U. S. Supreme Court Rules Against Florida Oceanfront Property Owners

This week, in an 8-0 decision the U.S. Supreme Court rules that land filled by the State in front of ocean front property owners is the property of the State and that no illegal taking had occurred. The case is based on a suit filed when the State re-nourished beaches in front of private property owners where beaches had been severely damaged by hurricanes.  The Court reasoned that the mean high tide line is the boundary between the State land and private property owners. Land which is a result of accretion (gradual building up of land) to the private beach becomes the property of the owners by State law. However, land that is deposite4d by avulsion (sudden and rapid deposit of land)  does not add to the property owners land by law. Since the State filled land that was originally submerged and it was a sudden occurrence  the Court ruled that this was an avulsion event. Therefore the State did not illegally take land from the property owners.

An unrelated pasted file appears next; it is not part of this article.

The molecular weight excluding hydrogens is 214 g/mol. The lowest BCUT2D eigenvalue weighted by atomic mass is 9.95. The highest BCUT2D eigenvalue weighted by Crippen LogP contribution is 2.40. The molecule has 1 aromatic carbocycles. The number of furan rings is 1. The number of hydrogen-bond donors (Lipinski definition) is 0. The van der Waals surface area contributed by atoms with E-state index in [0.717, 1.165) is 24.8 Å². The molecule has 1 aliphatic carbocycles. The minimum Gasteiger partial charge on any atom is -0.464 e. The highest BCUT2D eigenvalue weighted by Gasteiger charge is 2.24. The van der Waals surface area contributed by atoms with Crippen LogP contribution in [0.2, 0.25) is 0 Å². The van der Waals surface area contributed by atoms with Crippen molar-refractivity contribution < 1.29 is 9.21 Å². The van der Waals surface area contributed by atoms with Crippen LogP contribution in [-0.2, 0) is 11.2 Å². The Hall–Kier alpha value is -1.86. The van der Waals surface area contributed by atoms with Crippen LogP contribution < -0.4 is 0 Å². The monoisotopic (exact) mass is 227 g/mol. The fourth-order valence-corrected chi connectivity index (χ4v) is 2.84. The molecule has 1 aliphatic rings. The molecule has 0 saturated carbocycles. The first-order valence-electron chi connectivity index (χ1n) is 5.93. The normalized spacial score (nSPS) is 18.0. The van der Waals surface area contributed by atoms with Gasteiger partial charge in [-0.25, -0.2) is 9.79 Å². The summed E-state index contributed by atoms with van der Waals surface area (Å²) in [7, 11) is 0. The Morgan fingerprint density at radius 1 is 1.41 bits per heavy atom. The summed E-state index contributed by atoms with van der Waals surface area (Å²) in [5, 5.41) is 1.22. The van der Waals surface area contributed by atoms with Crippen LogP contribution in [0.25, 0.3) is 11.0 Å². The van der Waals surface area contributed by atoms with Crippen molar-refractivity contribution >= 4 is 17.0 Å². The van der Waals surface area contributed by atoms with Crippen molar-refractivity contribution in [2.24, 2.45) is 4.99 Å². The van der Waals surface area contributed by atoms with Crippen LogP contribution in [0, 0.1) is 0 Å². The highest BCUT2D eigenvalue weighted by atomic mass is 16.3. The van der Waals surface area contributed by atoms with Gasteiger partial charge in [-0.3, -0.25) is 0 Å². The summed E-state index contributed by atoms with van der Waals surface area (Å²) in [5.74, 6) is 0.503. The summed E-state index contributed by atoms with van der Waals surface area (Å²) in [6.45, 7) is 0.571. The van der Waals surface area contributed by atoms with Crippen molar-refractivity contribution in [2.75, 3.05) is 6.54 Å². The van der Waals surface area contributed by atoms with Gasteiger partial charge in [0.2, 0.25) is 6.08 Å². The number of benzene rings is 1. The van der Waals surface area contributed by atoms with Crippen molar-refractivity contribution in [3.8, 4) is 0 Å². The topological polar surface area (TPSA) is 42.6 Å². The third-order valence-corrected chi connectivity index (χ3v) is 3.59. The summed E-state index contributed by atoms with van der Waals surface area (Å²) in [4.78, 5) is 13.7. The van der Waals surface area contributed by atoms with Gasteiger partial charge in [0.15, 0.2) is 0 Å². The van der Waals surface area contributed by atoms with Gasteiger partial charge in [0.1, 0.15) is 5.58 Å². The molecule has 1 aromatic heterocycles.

While OLG and all shoreline property owners would have liked this case to be decided differently, this Florida case is unique to tidal waters and is a very special case where the State filled eroded beaches. The case is not relevant OLG’s case before the Ohio Supreme Court and should not be considered by the Judges.

To read the U.S. Supreme Court ruling click this link: www.supremecourt.gov